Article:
Be aware of your audience: Who will be reading this resume and for what purpose? When writing a resume, you will need to customize the content to appeal to the reader. You should have multiple versions of your resume, tailored to the intended audience.
Highlight your key skills and experience based on the purpose of each resume: Your customized resume is a tool you can use to market your skills, especially as they relate to an individual job. In a job posting, the employer will outline a list of skills and qualifications that their ideal candidate would possess. As you're crafting your tailored document, concentrate on describing your skills and experiences that align most directly with the employer's needs. You do not need to include your entire academic and work history in your resume. Instead, focus on the most relevant pieces of information.
Consider multiple sources of experience: Every activity in your life is a source of valuable experience, providing skills that are either specific to your job of choice or transferable to multiple fields. When deciding on the types of experiences to include on your resume, think about your entire background including co-curricular activities, internships, jobs, academic projects, etc.
Request feedback: Ask others for assistance in reviewing your resume. Industry experts, faculty, and employers can provide feedback regarding mechanics and content, especially as it relates to your field of choice.
Create a theme throughout your application materials: Connect your resume content to other pieces used in the application process. How does your cover letter reinforce key areas of skills/qualifications that are highlighted in your resume? How will this connect to your interviewing approach? In preparing your application materials, ensure that you unify the message that you want to relay to your prospective employer.
Templates: Do not use a resume template. Resume readers can immediately identify these formats. They also limit your ability to change the content and style of your resume.
Layout: The layout of your resume should be well-organized and consistent. The reader should be able to quickly pick out information from the different content areas of your resume.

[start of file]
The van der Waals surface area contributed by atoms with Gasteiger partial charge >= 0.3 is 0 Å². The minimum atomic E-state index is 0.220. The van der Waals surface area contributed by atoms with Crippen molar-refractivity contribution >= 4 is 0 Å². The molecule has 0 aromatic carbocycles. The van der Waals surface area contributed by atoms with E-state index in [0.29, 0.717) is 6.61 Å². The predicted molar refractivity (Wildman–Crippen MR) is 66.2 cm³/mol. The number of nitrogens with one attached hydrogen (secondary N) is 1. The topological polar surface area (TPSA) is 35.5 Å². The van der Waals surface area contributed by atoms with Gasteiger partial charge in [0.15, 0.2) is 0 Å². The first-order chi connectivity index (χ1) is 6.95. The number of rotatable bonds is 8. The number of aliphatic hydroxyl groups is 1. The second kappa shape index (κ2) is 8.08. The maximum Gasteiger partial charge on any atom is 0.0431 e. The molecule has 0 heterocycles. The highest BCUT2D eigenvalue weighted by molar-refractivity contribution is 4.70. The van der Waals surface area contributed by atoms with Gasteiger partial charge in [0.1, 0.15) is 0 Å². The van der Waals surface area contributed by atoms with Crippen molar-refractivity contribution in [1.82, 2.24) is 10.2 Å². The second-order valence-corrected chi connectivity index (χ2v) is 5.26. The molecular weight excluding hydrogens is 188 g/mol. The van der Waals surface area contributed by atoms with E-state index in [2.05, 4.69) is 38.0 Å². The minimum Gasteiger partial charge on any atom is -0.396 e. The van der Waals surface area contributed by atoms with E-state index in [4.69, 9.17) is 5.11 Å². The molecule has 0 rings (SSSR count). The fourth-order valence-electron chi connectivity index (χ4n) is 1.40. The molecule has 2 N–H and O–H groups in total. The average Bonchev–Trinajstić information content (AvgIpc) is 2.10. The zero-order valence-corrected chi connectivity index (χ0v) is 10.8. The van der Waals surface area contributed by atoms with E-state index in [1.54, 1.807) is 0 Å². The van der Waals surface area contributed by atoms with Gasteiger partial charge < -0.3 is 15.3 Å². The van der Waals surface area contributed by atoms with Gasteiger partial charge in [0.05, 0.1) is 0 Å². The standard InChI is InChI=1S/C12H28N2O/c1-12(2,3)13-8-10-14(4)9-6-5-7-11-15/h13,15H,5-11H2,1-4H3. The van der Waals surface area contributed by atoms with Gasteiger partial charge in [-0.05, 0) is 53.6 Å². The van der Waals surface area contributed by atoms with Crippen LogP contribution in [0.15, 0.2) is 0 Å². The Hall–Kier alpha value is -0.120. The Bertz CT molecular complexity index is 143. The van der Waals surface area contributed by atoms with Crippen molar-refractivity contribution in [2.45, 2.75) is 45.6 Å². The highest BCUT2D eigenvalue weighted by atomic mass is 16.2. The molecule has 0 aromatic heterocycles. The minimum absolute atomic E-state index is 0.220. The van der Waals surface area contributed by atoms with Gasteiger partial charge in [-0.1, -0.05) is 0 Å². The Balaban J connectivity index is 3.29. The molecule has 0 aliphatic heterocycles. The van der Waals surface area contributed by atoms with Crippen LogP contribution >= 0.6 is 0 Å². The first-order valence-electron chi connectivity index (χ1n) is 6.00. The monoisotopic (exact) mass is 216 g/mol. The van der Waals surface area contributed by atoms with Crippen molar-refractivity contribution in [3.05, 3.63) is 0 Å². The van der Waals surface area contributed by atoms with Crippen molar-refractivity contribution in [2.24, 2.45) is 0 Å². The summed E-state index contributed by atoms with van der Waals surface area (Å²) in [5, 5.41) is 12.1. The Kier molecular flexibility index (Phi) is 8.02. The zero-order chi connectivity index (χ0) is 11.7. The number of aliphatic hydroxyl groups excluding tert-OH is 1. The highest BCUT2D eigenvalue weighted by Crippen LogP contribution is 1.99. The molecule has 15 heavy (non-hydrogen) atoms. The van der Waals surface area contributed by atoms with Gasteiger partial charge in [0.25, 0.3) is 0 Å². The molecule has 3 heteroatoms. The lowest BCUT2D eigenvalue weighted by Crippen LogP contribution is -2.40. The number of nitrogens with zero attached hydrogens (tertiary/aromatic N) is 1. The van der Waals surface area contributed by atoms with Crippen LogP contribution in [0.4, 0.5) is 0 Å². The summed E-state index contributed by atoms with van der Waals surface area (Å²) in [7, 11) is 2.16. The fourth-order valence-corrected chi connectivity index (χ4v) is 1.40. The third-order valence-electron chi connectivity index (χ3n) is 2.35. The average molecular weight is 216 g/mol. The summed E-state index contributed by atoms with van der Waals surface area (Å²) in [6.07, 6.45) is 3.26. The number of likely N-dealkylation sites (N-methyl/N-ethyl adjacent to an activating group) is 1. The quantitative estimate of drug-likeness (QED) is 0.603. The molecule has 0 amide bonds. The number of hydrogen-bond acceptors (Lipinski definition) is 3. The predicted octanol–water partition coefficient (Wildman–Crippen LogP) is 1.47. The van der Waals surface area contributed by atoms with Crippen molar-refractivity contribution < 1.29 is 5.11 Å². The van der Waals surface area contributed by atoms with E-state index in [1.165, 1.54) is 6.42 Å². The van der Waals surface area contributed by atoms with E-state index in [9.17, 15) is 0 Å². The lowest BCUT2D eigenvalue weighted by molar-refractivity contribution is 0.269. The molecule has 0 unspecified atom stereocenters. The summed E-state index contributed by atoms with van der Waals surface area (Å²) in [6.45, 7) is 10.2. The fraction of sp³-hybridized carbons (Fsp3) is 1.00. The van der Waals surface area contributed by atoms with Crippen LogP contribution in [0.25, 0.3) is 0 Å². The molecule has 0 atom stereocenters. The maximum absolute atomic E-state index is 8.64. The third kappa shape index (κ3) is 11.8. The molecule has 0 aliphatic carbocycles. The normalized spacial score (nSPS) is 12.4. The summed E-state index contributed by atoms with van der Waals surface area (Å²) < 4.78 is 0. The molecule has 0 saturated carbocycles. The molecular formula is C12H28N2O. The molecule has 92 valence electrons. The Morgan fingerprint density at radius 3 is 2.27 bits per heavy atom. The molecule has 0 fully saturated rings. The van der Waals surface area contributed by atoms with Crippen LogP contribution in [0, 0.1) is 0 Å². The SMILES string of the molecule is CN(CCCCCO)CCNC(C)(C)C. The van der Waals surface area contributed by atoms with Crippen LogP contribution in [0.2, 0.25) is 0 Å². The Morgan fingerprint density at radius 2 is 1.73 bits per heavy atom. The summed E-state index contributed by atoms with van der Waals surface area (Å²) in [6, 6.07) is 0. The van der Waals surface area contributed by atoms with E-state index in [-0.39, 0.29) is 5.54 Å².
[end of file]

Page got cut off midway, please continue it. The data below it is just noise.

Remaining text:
Length: Limit your resume to one page. If you have a few years of relevant experience, your resume may be longer. Certain industries or occupations, such as academia, may favor longer resumes.
Margins: Set all margins (left, right, top, and bottom) no smaller than 0.5” and no larger than 1”.
Font and Font Size: Use one professional-looking font. Consider using Arial, Times New Roman, or Times. Font size should be between 10 and 12 point. Font size for headings and subheadings may be slightly larger to draw attention to them.
White Space: Use white (blank) space effectively to make your resume look balanced, professional, and easy to read. Avoid filling the entire surface of the paper with information. However, you don’t want to leave too much white space either.
Enhancements: Enhancements bring attention to certain parts of your resume that you want to highlight. Use indention (tabs), bolding, capitalization, and bullet points to bring attention to important information.
Your header is at the top of your resume and will be the first piece of information seen by your intended reader.
- Include your first and last name, telephone number (including area code), and e-mail address that is a variation of your first and last name.
- Optionally, include your permanent and/or temporary mailing address and a web-link to your LinkedIn profile.
The education section of your resume lists degrees, certificates, or licenses you have earned.
Required Education Information:
- Degree and Major
- Month and Year of Graduation (not duration of attendance)
- College or University
- Geographic Location of College or University
Optional Education Information:
- Minor(s), Area of Concentration, or Related Coursework
- Overall GPA (if 3.0 or higher) and/or Major GPA (if 3.0 or higher).
Note that GPA is more important to include on a resume if you’re an undergraduate. If you’re at the graduate level, related experience is more valued than GPA.
For students who have studied abroad, inclusion of this information can be presented in the education section of your resume. Include the name of the institution, its geographic location, and duration of your study abroad experience. You may optionally highlight coursework taken or any co-curricular activities through study abroad in this section.